Karl Lagerfeld: An Eye on Photography
The flourish of a signature in black pen and ink, the letters tipping slightly to the right, reads “Karl Lagerfeld 2017”. And those spidery letters seem to pop up everywhere in the huge space at the Grand Palais in Paris, devoted to the annual exhibition, Paris Photo (until 12th November).
“Today, photography is part of my life – it completes the circle between my artistic and professional restlessness,” Karl said, to explain the backstory to these signatures marking his interest or approval. They create a winding path through the thousands of artworks on display from a global selection of galleries.
To my inexpert eye, the Lagerfeld choices seem to be as restless as he describes himself. Here is a relatively predictable image for Lagerfeld to choose as one of the most powerful fashion designers of the 20th and 21st centuries: Elsa Schiaparelli floating among flowers, photographed in 1934 by Ilse Bing (Gallery Karsten Grieve, Paris).
Its awkward romance is perhaps a good fit in a photographic mind’s eye, with Karl’s choice of a forest, resembling something from the fable of Sleeping Beauty, created in pigment print by Sandra Kantanen for London’s Purdyhicks Gallery.
What about that period car leaning like a drunken driver on the steep streets of San Francisco in 1960? I have never seen Karl at the wheel nor noticed any interest in cars.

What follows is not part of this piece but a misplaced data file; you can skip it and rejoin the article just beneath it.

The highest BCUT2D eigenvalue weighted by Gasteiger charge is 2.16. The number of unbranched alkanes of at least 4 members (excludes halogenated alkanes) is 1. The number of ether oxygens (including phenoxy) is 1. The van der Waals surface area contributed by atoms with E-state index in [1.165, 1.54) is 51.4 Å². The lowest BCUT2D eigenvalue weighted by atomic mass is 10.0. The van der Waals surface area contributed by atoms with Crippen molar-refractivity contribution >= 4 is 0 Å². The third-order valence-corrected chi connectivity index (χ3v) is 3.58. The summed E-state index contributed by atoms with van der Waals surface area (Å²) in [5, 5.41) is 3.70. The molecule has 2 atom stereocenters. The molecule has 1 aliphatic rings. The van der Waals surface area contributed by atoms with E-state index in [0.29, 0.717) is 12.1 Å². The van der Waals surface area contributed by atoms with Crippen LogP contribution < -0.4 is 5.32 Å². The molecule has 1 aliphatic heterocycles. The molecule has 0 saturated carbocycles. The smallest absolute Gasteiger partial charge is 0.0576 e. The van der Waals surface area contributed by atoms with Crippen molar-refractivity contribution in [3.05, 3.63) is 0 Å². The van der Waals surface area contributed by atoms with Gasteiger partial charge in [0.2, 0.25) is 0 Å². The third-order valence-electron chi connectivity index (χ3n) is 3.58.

But perhaps the moody, filmic story-telling of the image by Ed van der Elsken (from Annet Gelink Gallery) fits with another storybook photo by the same photographer: a picture of a Paris street, metro station included, with a mechanic at the tipping point of a ladder as he works on a street clock (Howard Greenberg Gallery).
I have often sensed a dream-like vision of the past in Karl’s photography, which never appears in his deliberately forward-looking fashion designs. But in these scattered choices of images there seem to be other elements, such as a sense of dark poetry or something that is so hard to achieve: pure beauty. The choice of Paolo Roversi’s 1988 vision of feminine innocence, double images of a body covered and naked, is one such example of pure beauty (at Pace MacGill Gallery).
Is there a leaning towards fashion in Karl’s choices? I cannot judge without another visit to the exhibition, put together by hundreds of different galleries and displaying so many visual creatives. Or maybe all will be revealed when I see the forthcoming book of Lagerfeld’s choices, Paris Photo by Karl Lagerfeld, to be published by Steidl.
The idea of interjecting Karl’s eye at Paris Photo is an original way for the public to contemplate the artworks exhibited by the many gallerists and curators while at the same time discovering Karl’s aesthetic universe.
And as we are discussing the creative eye, one of his selection is a relatively recent image by Irving Penn from 2001, dubbed “Mascara Wars”. Printed on Fuji Crystal Archive paper, it shows a “dragon lady” version of spiky lashes (from Pace/MacGill Gallery). This skewered vision of beauty shows a forest of lashes surrounding a glassy, blood-shot eyeball. Nature, with a difference that Lagerfeld must relish.